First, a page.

The availability of a vertical mode is highly dependent of the existence of any automatic speed management system on your aircraft.
Refer to part 5 of this documentation for more information.
The Flight Mode Annunciator (FMA) is a display that shows precisely the flight modes that are being engaged and on which the flight director and the autopilot rely.
In practice, any new flight mode activation must be announced as to make sure there is no ambiguity. This is based on the principle of performing an action (i.e. engaging a mode), then checking subsequently that the action was correct (i.e. checking that the FMA includes the new flight mode).
If at one point you cannot figure out what your aircraft is doing, check your FMA!
The flight director is a display that appears above the attitude indicator (ADI, eADI or PFD for example) in order to indicate the position in which the pilot should bring his aircraft in order to accurately follow the flightpath he intended to fly using the flight modes he selected on his control panel.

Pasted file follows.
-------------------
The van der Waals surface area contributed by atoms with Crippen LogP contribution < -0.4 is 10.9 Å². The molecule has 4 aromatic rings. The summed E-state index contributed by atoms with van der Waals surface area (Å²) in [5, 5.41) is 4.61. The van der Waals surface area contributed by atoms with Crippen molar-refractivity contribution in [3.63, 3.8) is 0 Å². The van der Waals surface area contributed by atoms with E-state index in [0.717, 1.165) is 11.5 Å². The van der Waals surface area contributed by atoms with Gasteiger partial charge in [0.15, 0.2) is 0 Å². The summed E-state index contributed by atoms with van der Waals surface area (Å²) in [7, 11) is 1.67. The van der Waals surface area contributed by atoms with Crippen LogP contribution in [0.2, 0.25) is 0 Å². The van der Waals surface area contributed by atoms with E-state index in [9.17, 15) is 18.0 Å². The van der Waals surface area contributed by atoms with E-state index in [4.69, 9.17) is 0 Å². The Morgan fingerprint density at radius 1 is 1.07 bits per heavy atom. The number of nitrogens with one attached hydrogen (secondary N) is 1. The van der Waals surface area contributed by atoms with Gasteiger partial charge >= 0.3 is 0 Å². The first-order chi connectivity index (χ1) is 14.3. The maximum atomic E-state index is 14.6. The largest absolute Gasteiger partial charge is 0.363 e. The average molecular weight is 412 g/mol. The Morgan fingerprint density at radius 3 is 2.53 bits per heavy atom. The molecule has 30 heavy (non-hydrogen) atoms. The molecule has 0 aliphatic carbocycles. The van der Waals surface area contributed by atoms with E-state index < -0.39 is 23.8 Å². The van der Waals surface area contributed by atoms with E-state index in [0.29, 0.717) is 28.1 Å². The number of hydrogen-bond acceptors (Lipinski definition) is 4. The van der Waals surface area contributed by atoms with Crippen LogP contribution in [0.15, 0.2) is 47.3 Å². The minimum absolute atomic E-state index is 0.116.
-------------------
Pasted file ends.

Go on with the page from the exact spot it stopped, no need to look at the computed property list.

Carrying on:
It always shows a variation in pitch and roll to be made which represents a deviation compared to the sought attitude. Therefore your goal is to keep the flight director centered, even in turn or in altitude change.
As you will be flying according to your FD it is critical to ensure the correct flight mode is engaged.
Keep in mind that you must always step back from what your FD shows you. It is your responsibility to fly the aircraft first and detect any deviation between your plan of action, the published procedures and the FD.